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-   -   Nutrition, nutrition, nutrition (https://www.bikeforums.net/fifty-plus-50/1149131-nutrition-nutrition-nutrition.html)

JLDickmon 07-09-18 06:31 AM

Nutrition, nutrition, nutrition
 
The guy in the "How far did you ride" thread, that rode 30 miles from his house to do a 60 mile group ride up & down in the Appalachians, got me thinking..
When you are on your bike, what are you old goats eating/drinking to fuel yourselves while you are in the saddle?
What is your normal diet?
Does it change on ride days?
What do you eat to recover?

Inquiring minds want to know..
please.

pdlamb 07-09-18 09:05 AM

I don't try to stick to a diet on a day when I ride >50 miles; I need more calories, and it's hard to eat clean when your choice of convenience store food is buffalo wings, candy bars, or ice cream.

And on long or hot rides, I'll look for salty foods, instead of avoiding them on other days.

Recovery? Food and rest.

MoAlpha 07-09-18 10:18 AM

I do anything under three hours on a cup of coffee and I haven't done anything longer than that since about 1988. If it's going to be on the long side, especially in the cold, I'll take something like a Clif bar along, but I tend to forget I have it and eat it when I get home.

When it's hot, I fill one bottle with an electrolyte and sugar drink.

Recovery potion is a scoop of whey protein, a banana, a glop of full-fat greek yogurt, and maybe the half a cup of coffee I left on the counter, spun up with triple-distilled de-ionized water (gotta protect the purity and essence of my natural fluids) in an immersion blender.

The rest of the time, I eat a mainly vegetarian diet with plenty of fresh this and that, no refined carbs, yadda, yadda.

GadgetGirlIL 07-09-18 02:23 PM

Don't judge me, but this is what got me through the last 30 very hilly miles of a 200K brevet on Saturday. It felt much warmer than the thermometer read due to zero cloud cover and the heat radiating off the pavement. No solid food sounded good but I knew that I needed calories:
https://cimg2.ibsrv.net/gimg/bikefor...87cb67b513.jpg

ctpres 07-09-18 02:46 PM

Coke and Payday candy bar is good for 50+ rides 2x on 100+

caloso 07-09-18 03:17 PM

I try to eat a balanced diet. Dinner is typically a protein, a starch, and veggies. Just like mom used to insist. Morning rides under 2 hours are usually done on coffee only. Longer rides/races I typically will eat 2 fried eggs and some toast. Main thing is to be well fueled from the night before. I will typically throw a gel or bar into my jersey pocket and eat it on the turnaround if possible. Afterwards I will usually eat anything that's not nailed down.

Ilfalco2 07-09-18 04:11 PM

Night before....pasta/chicken. Hydrate++
Before ride: oats/fruit mix/coffee
Ride: 2 bottles Amino Vital (sip every 10 minutes)...1 GU every 1 hour/10 minutes.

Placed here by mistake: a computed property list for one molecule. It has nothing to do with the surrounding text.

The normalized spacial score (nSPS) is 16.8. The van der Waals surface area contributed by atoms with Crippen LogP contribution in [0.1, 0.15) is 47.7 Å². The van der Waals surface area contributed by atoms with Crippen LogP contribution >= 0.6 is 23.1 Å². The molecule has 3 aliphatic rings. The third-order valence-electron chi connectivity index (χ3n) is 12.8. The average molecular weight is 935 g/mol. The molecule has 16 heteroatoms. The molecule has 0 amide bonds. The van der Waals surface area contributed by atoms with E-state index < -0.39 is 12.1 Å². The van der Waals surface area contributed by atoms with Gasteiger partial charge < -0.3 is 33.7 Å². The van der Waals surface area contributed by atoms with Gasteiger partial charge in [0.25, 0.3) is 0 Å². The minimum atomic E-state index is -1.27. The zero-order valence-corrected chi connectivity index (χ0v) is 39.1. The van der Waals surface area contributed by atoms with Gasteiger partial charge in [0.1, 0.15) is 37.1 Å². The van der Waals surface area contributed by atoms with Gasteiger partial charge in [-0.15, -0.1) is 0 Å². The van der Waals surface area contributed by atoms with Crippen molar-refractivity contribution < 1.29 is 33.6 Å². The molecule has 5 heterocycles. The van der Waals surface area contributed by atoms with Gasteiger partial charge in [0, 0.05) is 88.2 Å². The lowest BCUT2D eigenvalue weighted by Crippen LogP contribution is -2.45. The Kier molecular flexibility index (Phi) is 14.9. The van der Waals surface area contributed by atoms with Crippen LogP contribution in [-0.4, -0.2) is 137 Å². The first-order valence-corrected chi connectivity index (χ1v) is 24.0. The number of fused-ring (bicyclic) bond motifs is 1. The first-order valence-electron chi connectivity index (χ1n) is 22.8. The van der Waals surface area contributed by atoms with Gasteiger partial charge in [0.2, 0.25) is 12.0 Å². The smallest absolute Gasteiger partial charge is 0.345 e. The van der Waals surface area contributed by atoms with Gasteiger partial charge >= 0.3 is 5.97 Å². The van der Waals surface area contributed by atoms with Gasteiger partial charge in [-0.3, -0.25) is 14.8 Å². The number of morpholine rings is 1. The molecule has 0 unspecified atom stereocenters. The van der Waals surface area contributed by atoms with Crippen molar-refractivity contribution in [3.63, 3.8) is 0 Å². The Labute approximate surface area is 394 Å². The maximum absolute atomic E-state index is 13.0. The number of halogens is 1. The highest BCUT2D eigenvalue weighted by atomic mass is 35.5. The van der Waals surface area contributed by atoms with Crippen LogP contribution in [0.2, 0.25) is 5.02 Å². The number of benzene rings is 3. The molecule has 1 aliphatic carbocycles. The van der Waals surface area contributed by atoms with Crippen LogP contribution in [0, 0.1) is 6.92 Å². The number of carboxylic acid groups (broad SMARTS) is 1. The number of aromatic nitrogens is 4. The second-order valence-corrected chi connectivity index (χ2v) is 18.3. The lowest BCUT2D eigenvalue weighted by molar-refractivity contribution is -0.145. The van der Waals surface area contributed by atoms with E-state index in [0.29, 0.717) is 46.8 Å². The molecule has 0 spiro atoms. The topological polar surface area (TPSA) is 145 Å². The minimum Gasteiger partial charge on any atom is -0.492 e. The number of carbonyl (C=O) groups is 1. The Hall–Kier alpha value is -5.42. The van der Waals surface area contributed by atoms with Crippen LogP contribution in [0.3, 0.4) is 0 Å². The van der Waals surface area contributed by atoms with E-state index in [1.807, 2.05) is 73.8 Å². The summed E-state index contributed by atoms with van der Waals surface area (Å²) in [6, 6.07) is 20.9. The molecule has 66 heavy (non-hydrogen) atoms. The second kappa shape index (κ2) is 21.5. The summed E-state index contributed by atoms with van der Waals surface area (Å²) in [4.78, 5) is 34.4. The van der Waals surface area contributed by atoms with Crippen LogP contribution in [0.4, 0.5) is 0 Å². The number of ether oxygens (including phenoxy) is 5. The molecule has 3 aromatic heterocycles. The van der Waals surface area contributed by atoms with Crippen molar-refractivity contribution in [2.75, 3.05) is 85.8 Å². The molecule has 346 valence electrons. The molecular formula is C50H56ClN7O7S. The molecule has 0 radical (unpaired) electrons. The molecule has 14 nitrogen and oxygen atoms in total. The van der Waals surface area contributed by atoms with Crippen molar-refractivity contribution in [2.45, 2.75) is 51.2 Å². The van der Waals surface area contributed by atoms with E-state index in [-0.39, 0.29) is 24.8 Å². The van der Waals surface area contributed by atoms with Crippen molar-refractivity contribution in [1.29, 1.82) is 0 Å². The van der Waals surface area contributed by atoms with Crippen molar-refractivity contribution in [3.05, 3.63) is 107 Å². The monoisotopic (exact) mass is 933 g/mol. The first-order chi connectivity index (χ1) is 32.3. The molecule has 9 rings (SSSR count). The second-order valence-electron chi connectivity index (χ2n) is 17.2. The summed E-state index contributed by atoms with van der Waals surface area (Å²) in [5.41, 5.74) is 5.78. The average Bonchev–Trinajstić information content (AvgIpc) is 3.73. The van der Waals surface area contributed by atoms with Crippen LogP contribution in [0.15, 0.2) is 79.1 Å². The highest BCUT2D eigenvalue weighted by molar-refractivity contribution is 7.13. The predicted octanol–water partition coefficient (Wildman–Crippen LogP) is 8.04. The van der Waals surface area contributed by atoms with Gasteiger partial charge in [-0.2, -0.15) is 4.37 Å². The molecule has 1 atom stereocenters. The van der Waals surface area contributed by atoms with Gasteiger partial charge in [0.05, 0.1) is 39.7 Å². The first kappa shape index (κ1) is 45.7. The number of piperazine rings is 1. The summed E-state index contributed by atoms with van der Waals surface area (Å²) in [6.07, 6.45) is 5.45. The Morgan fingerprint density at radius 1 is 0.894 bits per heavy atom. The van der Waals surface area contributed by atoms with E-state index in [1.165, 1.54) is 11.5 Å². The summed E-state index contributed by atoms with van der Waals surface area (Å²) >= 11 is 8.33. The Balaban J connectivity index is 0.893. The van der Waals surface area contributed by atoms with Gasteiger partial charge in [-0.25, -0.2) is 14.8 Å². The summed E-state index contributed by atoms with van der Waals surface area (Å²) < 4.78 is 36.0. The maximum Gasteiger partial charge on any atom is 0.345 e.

After: 2 scoops whey protein/juice drink with fresh veggies/Hydrate ++

Rinse & Repeat.....:-)

Dudelsack 07-09-18 04:55 PM


Originally Posted by GadgetGirlIL (Post 20437445)
Don't judge me, but this is what got me through the last 30 very hilly miles of a 200K brevet on Saturday. It felt much warmer than the thermometer read due to zero cloud cover and the heat radiating off the pavement. No solid food sounded good but I knew that I needed calories:
https://cimg2.ibsrv.net/gimg/bikefor...87cb67b513.jpg

If you did a 200K on a hot day Iíll let you have whatever you want.

Dudelsack 07-09-18 04:57 PM

On a more serious note, anyone ride while on a Ketogenic diet? Or should I take it to T&N?

Classtime 07-09-18 05:31 PM

I am cheap so its peanut butter sandwiches for me and home made citrus maltodextrin drink. For 50 miles or more, i splurge and bring along a comercial bar or chew with caffein. After a hard ride long or short, i make a fruit smoothie with a scoop of pea protien and some other super food stuff thrown in. Iím 98 percent vegan and 2% omnivore to be polite and avoid confrontation.

sevenmag 07-09-18 05:53 PM

Anything over 50, the night before, just a resonable sized meal, protein, light carbs and some veggies. the morning of, overnight oats with chia and raisins. After the first hour, I alternate between gels and peanut butter sammiches every 20 to 30 minutes, and I generally start with a gel. I also do Lara bars and Cliff bars instead of the sammiches. One bottle of electrolytes and one bottle plain water.

livedarklions 07-09-18 06:01 PM


Originally Posted by Dudelsack (Post 20437709)
On a more serious note, anyone ride while on a Ketogenic diet? Or should I take it to T&N?

Sounds like a good way to lose muscle if the ride is long.

fastcarbon 07-09-18 06:29 PM

If the ride is less than 40 mi I use only Hammer Heed. If more there is usually a turnaround stop where I add a 16oz Coca Cola and a Power Bar. For a mountain century I add protein bars and carry powdered Heed to mix at rest stops. When the ride is over I always have a large glass of chocolate milk. My diet isn't that great making sure I get enough carbs and protein with a few vegies and fruit. It seems to be working as I am 76 and still can ride with competitive 50 and 60 year old riders. I try to do 200 mi per week or the equivalent with power meter intervals thrown in.

Shimagnolo 07-09-18 06:46 PM

This is my go-to snack currently: https://www.larabar.com/our-products/larabar

They all contains dates, (which is where they get their sweetness), and most have no added sugar or other garbage.
Very easy to eat, and tasty.

JLDickmon 07-09-18 06:56 PM


Originally Posted by Dudelsack (Post 20437709)
On a more serious note, anyone ride while on a Ketogenic diet? Or should I take it to T&N?

I've been on a keto diet since December of last year..
I was wondering how many others do..
Looks like a lot of y'alls is keeping to a balanced diet, and packing in simple carbs while riding.